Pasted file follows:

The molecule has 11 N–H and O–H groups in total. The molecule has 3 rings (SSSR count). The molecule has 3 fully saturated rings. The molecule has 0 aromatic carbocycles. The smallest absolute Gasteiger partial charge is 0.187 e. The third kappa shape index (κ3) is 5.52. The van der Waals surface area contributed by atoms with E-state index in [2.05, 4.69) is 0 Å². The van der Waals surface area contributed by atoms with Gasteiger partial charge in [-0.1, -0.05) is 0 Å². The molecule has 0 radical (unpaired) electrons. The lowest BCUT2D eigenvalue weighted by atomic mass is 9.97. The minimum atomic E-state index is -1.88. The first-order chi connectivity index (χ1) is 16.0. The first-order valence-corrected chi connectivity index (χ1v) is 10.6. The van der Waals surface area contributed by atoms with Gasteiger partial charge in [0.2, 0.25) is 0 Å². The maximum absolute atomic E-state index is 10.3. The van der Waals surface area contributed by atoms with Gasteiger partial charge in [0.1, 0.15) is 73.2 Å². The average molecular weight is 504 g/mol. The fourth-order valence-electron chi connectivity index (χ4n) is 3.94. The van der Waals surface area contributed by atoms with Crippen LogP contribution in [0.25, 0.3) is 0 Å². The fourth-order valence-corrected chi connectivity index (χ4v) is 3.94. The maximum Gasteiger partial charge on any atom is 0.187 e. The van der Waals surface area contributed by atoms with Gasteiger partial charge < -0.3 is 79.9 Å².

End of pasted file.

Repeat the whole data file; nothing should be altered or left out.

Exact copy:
The molecule has 11 N–H and O–H groups in total. The molecule has 3 rings (SSSR count). The molecule has 3 fully saturated rings. The molecule has 0 aromatic carbocycles. The smallest absolute Gasteiger partial charge is 0.187 e. The third kappa shape index (κ3) is 5.52. The van der Waals surface area contributed by atoms with E-state index in [2.05, 4.69) is 0 Å². The van der Waals surface area contributed by atoms with Gasteiger partial charge in [-0.1, -0.05) is 0 Å². The molecule has 0 radical (unpaired) electrons. The lowest BCUT2D eigenvalue weighted by atomic mass is 9.97. The minimum atomic E-state index is -1.88. The first-order chi connectivity index (χ1) is 16.0. The first-order valence-corrected chi connectivity index (χ1v) is 10.6. The van der Waals surface area contributed by atoms with Gasteiger partial charge in [0.2, 0.25) is 0 Å². The maximum absolute atomic E-state index is 10.3. The van der Waals surface area contributed by atoms with Gasteiger partial charge in [0.1, 0.15) is 73.2 Å². The average molecular weight is 504 g/mol. The fourth-order valence-electron chi connectivity index (χ4n) is 3.94. The van der Waals surface area contributed by atoms with Crippen LogP contribution in [0.25, 0.3) is 0 Å². The fourth-order valence-corrected chi connectivity index (χ4v) is 3.94. The maximum Gasteiger partial charge on any atom is 0.187 e. The van der Waals surface area contributed by atoms with Gasteiger partial charge < -0.3 is 79.9 Å².